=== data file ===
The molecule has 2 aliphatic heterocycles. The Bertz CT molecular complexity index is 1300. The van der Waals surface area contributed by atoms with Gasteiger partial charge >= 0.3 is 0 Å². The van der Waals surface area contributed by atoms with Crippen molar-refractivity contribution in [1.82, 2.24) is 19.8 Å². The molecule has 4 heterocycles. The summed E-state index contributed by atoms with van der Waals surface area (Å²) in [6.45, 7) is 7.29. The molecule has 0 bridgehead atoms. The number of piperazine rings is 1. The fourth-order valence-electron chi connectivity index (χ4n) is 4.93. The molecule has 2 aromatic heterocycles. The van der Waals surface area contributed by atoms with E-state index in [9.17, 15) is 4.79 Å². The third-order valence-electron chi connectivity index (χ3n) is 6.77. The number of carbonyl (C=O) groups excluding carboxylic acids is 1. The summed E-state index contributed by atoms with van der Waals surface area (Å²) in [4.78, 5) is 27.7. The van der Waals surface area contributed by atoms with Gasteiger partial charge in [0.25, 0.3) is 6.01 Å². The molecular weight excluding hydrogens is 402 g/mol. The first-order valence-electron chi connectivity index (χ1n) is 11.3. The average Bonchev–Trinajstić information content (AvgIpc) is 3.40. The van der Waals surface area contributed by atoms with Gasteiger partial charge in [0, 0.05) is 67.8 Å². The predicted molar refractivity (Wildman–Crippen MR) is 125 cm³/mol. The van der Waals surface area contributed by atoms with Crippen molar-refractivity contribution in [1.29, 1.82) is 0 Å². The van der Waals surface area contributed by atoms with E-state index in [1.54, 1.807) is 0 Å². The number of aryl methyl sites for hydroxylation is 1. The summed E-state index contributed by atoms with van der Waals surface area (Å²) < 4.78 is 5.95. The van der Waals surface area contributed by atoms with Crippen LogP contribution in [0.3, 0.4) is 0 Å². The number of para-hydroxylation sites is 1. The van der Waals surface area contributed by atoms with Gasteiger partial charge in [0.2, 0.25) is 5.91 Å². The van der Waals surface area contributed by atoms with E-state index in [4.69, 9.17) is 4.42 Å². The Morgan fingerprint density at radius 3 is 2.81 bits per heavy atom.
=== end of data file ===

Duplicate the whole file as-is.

The molecule has 2 aliphatic heterocycles. The Bertz CT molecular complexity index is 1300. The van der Waals surface area contributed by atoms with Gasteiger partial charge >= 0.3 is 0 Å². The van der Waals surface area contributed by atoms with Crippen molar-refractivity contribution in [1.82, 2.24) is 19.8 Å². The molecule has 4 heterocycles. The summed E-state index contributed by atoms with van der Waals surface area (Å²) in [6.45, 7) is 7.29. The molecule has 0 bridgehead atoms. The number of piperazine rings is 1. The fourth-order valence-electron chi connectivity index (χ4n) is 4.93. The molecule has 2 aromatic heterocycles. The van der Waals surface area contributed by atoms with E-state index in [9.17, 15) is 4.79 Å². The third-order valence-electron chi connectivity index (χ3n) is 6.77. The number of carbonyl (C=O) groups excluding carboxylic acids is 1. The summed E-state index contributed by atoms with van der Waals surface area (Å²) in [4.78, 5) is 27.7. The van der Waals surface area contributed by atoms with Gasteiger partial charge in [0.25, 0.3) is 6.01 Å². The molecular weight excluding hydrogens is 402 g/mol. The first-order valence-electron chi connectivity index (χ1n) is 11.3. The average Bonchev–Trinajstić information content (AvgIpc) is 3.40. The van der Waals surface area contributed by atoms with Gasteiger partial charge in [0, 0.05) is 67.8 Å². The predicted molar refractivity (Wildman–Crippen MR) is 125 cm³/mol. The van der Waals surface area contributed by atoms with Crippen molar-refractivity contribution in [1.29, 1.82) is 0 Å². The van der Waals surface area contributed by atoms with E-state index in [1.54, 1.807) is 0 Å². The number of aryl methyl sites for hydroxylation is 1. The summed E-state index contributed by atoms with van der Waals surface area (Å²) < 4.78 is 5.95. The van der Waals surface area contributed by atoms with Crippen LogP contribution in [0.3, 0.4) is 0 Å². The number of para-hydroxylation sites is 1. The van der Waals surface area contributed by atoms with Gasteiger partial charge in [0.2, 0.25) is 5.91 Å². The van der Waals surface area contributed by atoms with E-state index in [4.69, 9.17) is 4.42 Å². The Morgan fingerprint density at radius 3 is 2.81 bits per heavy atom.